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"Priceless" Treasures Returning To Colombia

Spanish police provided images of the looted treasures
Spanish police provided images of the looted treasures

Anthropomorphic containers, ancient ceramic bowls, mysterious instruments, jewelry and delicate painting tools belonging to the native Colombian cultures that collapsed in the 16th century, before the onslaught of Spanish invaders.

These were some of almost 700 items Spanish police confiscated from traffickers, which authorities in Madrid formally handed over to Colombia's ambassador this week, a decade after they were found. The items were given a pricetag of $7 million, but said to be of "incalculable worth,"El Espectador and agencies reported.

Ambassador Fernando Carrillo Flórez told the Spanish agency EFE that "the arrival of almost 700 pieces to Colombia is one of the most important cultural events of recent times." They would, he said, have a "place of honor" in one of the country's museums, perhaps the National Museum or the Archaeology Museum in Bogotá.

Some of the items were found in 2003 in a Madrid flat belonging to one of 29 suspected traffickers detained at the time. An adventure fit for Tintin — though the heroes in this case were the police, who found the treasures during the Operación Florencia targetting drug trafficking and money laundering.

In all, authorities found more than 880 items from various Latin American countries. An official of the Spanish Culture Ministry, Jesús Prieto, called the find "a small Colombian museum of archaeology," for the breadth of periods and cultures concerned. It included items from the Quimbaya, Sinú and Nariño cultures.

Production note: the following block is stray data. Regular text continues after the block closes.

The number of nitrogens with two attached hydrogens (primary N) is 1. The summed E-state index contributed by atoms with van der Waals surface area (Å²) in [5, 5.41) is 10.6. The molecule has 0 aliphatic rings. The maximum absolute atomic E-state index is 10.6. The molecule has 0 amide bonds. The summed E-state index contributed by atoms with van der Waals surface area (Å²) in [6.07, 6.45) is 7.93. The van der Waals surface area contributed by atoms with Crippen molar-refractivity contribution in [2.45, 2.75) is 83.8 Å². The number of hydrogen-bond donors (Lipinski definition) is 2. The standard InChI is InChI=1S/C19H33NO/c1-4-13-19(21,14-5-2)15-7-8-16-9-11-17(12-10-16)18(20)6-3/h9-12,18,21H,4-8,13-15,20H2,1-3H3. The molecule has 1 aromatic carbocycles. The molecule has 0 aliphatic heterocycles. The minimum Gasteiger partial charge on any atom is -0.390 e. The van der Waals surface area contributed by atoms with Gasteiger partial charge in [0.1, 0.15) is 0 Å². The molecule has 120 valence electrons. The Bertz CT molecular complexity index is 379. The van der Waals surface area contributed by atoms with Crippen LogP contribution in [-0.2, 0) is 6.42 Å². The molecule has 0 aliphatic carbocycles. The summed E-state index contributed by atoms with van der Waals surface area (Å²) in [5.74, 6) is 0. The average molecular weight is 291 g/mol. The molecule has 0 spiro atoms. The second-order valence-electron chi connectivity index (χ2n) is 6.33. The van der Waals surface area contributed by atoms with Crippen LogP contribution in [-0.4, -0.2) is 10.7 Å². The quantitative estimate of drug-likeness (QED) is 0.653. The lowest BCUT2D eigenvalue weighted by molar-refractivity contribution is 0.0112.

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Murdoch's Resignation Adds To Biden Good Luck With The Media — A Repeat Of FDR?

Robert Murdoch's resignation from Fox News Corp. so soon before the next U.S. presidential elections begs the question of how directly media coverage has impacted Joe Biden as a figure, and what this new shift in power will mean for the current President.

Close up photograph of a opy of The Independent features Rupert Murdoch striking a pensive countenance as his 'News of the World' tabloid newspaper announced its last edition will run

July 7, 2011 - London, England: A copy of The Independent features Rupert Murdoch striking a pensive countenance as his 'News of the World' tabloid newspaper announced its last edition will run July 11, 2011 amid a torrid scandal involving phone hacking.

Mark Makela/ZUMA
Michael J. Socolow

Joe Biden was inaugurated as the 46th president of the United States of America on Jan. 20, 2021.

Imagine if someone could go back in time and inform him and his communications team that a few pivotal changes in the media would occur during his first three years in office.

There’s the latest news that Rubert Murdoch, 92, stepped down as the chairperson of Fox Corp. and News Corp. on Sept. 21, 2023. Since the 1980s, Murdoch, who will be replaced by his son Lachlan, has been the most powerful right-wing media executivein the U.S.

While it’s not clear whether Fox will be any tamer under Lachlan, Murdoch’s departure is likely good news for Biden, who reportedly despises the media baron.

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